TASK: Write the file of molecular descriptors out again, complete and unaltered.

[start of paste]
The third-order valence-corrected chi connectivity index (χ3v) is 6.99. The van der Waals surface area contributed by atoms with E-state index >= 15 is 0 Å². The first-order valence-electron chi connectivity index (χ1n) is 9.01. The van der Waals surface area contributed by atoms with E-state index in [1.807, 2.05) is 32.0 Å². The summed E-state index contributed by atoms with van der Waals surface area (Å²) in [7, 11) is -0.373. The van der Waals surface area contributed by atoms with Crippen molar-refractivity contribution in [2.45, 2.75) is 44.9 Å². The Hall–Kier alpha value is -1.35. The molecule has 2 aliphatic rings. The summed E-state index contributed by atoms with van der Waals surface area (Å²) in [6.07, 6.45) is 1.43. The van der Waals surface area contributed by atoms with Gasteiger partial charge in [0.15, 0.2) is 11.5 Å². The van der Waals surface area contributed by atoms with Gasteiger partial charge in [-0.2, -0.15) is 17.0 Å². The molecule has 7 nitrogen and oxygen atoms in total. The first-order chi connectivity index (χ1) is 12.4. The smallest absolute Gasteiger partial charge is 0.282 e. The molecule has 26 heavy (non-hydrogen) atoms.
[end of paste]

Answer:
The third-order valence-corrected chi connectivity index (χ3v) is 6.99. The van der Waals surface area contributed by atoms with E-state index >= 15 is 0 Å². The first-order valence-electron chi connectivity index (χ1n) is 9.01. The van der Waals surface area contributed by atoms with E-state index in [1.807, 2.05) is 32.0 Å². The summed E-state index contributed by atoms with van der Waals surface area (Å²) in [7, 11) is -0.373. The van der Waals surface area contributed by atoms with Crippen molar-refractivity contribution in [2.45, 2.75) is 44.9 Å². The Hall–Kier alpha value is -1.35. The molecule has 2 aliphatic rings. The summed E-state index contributed by atoms with van der Waals surface area (Å²) in [6.07, 6.45) is 1.43. The van der Waals surface area contributed by atoms with Gasteiger partial charge in [0.15, 0.2) is 11.5 Å². The van der Waals surface area contributed by atoms with Gasteiger partial charge in [-0.2, -0.15) is 17.0 Å². The molecule has 7 nitrogen and oxygen atoms in total. The first-order chi connectivity index (χ1) is 12.4. The smallest absolute Gasteiger partial charge is 0.282 e. The molecule has 26 heavy (non-hydrogen) atoms.